Investing in a Range-Bound Market
What do you do when equity markets are highly volatile within a relatively narrow trading range as a result of low levels of investor confidence?
Keep a foot in both the contrarian and momentum camps.
For contrarian plays, identify the stocks with the most depressed valuations. Many are cyclicals. As a group, the 20% of US stocks that are most volatile (as measured by sensitivity to market beta) are selling at among their lowest multiples in 40 years. I see particularly rich opportunities in industries such as media/advertising, semiconductors and life insurance, as well as select capital-equipment firms. But investors must have the patience to wait for the rebound in cyclicals.
The catalyst for the rebound is uncertain. A resolution of the European debt crisis, a more accommodating monetary policy in China and a pickup in corporate acquisitions are some of the possibilities.
The timing of the rebound is highly uncertain as well. But don’t wait for clear evidence of a cyclical resurgence before committing funds. By then, much of the expected earnings gains are likely to be priced into the stocks. You’ll miss the boat.
For momentum plays, stocks likely to continue outperforming in this climate of anxiety, you could invest in those that are less sensitive to the economy and that offer safe and rising dividends. But be careful: the 20% of market stocks with the highest dividend yields, which are heavily represented in the defensive consumer-staples, utilities and telecom sectors, are so prized for their high income and (relatively) low volatility that they have become as overpriced as cyclicals are cheap (see my earlier article on crowded trades and the Display below).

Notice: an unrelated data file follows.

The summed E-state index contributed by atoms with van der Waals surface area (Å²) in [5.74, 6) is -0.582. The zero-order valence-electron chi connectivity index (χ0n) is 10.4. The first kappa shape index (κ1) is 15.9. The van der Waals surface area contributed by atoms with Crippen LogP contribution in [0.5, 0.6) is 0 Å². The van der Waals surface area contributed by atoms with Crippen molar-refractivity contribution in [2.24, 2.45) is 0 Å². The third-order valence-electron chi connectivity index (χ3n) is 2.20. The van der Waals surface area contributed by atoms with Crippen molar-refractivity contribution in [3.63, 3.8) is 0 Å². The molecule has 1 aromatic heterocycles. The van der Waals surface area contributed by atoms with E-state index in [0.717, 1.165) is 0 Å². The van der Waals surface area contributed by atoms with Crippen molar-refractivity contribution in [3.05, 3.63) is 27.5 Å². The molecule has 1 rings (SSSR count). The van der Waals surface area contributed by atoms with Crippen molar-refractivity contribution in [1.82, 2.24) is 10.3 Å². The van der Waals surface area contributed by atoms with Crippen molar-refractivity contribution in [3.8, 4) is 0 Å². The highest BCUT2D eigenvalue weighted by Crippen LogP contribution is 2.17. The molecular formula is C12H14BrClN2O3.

But there are many high-dividend stocks in the energy, healthcare, and defense sectors that are selling at much more reasonable valuations. In energy, for example, investor unease about the future price of oil has generated an array of attractively valued stocks, in my view.
Many investors in today’s market have been paralyzed into inaction. I think they are likely to pay a high price in lost opportunity.
This article first appeared on InstitutionalInvestor.com as part of its Global Market Thought Leaders section.
The views expressed herein do not constitute research, investment advice or trade recommendations, and do not necessarily represent the views of all AllianceBernstein portfolio management teams.
Vadim Zlotnikov is Chief Market Strategist at AllianceBernstein.